“Galloway now seems as real as Marple and Morse.” – The Times
Venue: Witham Library, 18 Newland Street, Witham, CM8 2AQ
Date and time: Friday 10th June, 7.00pm
Tickets: £8 / £7 concessions (Students, Under 27s and Jobseekers)
Box Office: Book online or via Mercury Theatre 01206 573948 (10am – 8pm Tuesday to Saturday)
Ruth Galloway and DCI Nelson are on the hunt for a murderer when Covid rears its ugly head. But can they find the killer despite lockdown?
Ruth is in London clearing out her mother’s belongings when she makes a surprising discovery: a photograph of her Norfolk cottage taken before Ruth lived there. Her mother always hated the cottage, so why does she have a picture of the place? The only clue is written on the back of the photo: Dawn, 1963.
Ruth returns to Norfolk determined to solve the mystery, but then Covid rears its ugly head. Ruth and her daughter are locked down in their cottage, attempting to continue with work and home-schooling. Happily, the house next door is rented by a nice woman called Zoe, who they become friendly with while standing on their doorsteps clapping for carers.
Nelson, meanwhile, is investigating a series of deaths of women that may or may not be suicide. When he links the deaths to an archaeological discovery, he breaks curfew to visit the cottage where he finds Ruth chatting to her neighbour whom he remembers as a carer who was once tried for murdering her employer.
Only then her name wasn’t Zoe. It was Dawn.
‘Delightful . . . combines professional expertise with a wry sense of humour’ Sunday Times
‘Griffiths supplies proof that thrillers can increase the pulse rate while tackling more serious issues’ Guardian
‘A piquant mixture of humour, period detail… and truly beguiling characterisation’ Financial Times
‘An excellent whodunnit… terrific down-at-heal atmosphere’ The Times
‘Mixes cosiness and sharpness in a way that recalls the best of Agatha Christie’ Sunday Express
‘Enormously engaging… subtle, charming and very good’ Daily Mail
Elly Griffiths has written twenty-five books for adults and three for children. She has appeared in the Sunday Times Bestsellers chart nineteen times to date and is number eighteen on this year’s list of most borrowed authors from libraries in the UK (and one of only two authors to have two titles in the top twenty). Across all series, almost three million copies of her books have been sold (in all editions – print, ebook and audiobook).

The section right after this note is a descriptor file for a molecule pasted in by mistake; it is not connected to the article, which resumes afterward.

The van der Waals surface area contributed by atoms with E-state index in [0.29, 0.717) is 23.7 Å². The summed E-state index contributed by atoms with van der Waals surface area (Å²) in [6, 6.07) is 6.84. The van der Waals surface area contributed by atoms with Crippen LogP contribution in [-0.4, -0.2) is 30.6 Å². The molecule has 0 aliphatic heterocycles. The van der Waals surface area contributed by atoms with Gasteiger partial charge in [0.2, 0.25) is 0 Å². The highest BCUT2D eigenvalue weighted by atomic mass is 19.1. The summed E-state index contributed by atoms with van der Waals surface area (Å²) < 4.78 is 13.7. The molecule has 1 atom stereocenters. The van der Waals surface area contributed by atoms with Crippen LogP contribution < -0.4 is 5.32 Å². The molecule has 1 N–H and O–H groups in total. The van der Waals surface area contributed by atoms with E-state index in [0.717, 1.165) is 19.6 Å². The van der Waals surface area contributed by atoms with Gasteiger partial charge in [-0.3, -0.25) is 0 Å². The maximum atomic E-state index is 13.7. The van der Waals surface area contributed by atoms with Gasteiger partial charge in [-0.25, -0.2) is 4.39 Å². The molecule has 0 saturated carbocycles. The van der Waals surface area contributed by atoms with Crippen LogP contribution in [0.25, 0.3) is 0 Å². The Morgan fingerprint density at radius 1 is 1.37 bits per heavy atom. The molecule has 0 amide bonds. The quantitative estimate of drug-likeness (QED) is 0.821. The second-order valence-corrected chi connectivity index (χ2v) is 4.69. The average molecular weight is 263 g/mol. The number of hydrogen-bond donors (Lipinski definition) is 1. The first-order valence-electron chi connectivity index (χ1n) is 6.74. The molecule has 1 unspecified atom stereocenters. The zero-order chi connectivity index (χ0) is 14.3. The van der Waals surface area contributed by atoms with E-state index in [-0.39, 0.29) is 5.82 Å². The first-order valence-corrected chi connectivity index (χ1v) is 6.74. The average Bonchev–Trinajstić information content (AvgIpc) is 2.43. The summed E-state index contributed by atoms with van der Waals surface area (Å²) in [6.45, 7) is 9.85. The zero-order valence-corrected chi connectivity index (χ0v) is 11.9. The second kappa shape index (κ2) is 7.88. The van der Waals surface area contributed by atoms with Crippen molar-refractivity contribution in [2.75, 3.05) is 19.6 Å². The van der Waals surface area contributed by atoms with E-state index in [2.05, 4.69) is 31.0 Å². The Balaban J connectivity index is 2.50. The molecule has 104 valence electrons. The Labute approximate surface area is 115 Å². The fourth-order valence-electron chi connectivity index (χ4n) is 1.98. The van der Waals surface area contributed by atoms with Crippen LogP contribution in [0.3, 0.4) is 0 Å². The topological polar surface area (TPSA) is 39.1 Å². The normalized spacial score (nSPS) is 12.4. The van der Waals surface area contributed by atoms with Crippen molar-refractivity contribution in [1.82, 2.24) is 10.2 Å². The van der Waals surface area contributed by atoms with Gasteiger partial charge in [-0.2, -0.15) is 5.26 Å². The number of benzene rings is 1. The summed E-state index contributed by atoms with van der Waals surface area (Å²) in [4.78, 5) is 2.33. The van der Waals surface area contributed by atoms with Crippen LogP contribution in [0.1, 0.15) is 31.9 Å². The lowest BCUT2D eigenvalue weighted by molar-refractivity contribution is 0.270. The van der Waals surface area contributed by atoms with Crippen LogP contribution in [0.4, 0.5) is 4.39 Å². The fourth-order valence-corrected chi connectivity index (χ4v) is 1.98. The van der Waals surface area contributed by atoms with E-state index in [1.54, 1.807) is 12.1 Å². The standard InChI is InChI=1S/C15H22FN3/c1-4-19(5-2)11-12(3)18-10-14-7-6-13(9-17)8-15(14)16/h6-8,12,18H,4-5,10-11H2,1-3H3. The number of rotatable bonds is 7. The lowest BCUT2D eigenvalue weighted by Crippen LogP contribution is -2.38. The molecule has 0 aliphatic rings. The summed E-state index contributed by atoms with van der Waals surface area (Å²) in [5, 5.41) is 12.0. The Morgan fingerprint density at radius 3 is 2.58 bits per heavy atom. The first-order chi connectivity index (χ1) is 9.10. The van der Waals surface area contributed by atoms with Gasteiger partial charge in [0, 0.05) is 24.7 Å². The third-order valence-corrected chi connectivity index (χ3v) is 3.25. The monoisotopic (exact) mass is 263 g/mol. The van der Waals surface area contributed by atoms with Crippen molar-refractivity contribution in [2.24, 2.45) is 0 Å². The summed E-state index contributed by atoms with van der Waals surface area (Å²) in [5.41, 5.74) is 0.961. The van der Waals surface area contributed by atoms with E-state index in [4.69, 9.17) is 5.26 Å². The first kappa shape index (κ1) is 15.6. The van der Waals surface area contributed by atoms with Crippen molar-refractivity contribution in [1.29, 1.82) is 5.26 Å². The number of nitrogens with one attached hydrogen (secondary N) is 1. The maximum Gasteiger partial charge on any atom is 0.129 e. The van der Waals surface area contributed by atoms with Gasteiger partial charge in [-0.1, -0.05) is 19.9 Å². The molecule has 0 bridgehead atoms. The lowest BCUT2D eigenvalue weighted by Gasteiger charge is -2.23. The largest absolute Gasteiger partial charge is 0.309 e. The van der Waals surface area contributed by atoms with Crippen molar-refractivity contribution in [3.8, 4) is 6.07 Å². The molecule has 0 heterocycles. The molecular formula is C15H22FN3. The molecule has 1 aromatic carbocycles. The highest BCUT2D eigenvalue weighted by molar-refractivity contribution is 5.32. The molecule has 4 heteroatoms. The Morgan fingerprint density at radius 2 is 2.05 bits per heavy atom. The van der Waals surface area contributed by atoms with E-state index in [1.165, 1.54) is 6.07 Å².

Her series of Dr Ruth Galloway novels, featuring a forensic archaeologist, are set in Norfolk. There are thirteen books in the series including The Locked Room, to be published in February 2022.
Her Brighton-based mystery series set in the 1950s and 1960s is partly inspired by her grandfather’s life on the stage as well as the war magician Jasper Maskelyne, who claimed to have spent the war creating large scale illusions to misdirect the enemy.
In 2018 Elly wrote her first standalone novel The Stranger Diaries. The novel was a top ten paperback bestseller, selected for the BBC Radio 2 Book Club and as a summer 2019 Richard and Judy book. Her second standalone The Postscript Murders came out in hardback in autumn 2020 and debuted at number seven in the Sunday Times paperback fiction top ten in April this year.
In 2017 she was the Programming Chair of Theakston Old Peculier Crime Festival in Harrogate, the oldest and best-established crime fiction festival in the UK.
Elly also writes the A Girl Called Justice series of mystery novels for children inspired by her mother’s boarding school days; and has written four women’s fiction titles under her real name Domenica de Rosa.
Elly Griffiths lives near Brighton with her husband, an archaeologist, and their cat Gus.
Elly won the prestigious Edgar Award in 2020, the CWA Dagger in the Library in 2016 and the Mary Higgins Clark Award in 2011. She has been shortlisted five times for the Theakston Crime Novel of the Year, including 2021 and was also shortlisted for this year’s CWA Gold Dagger.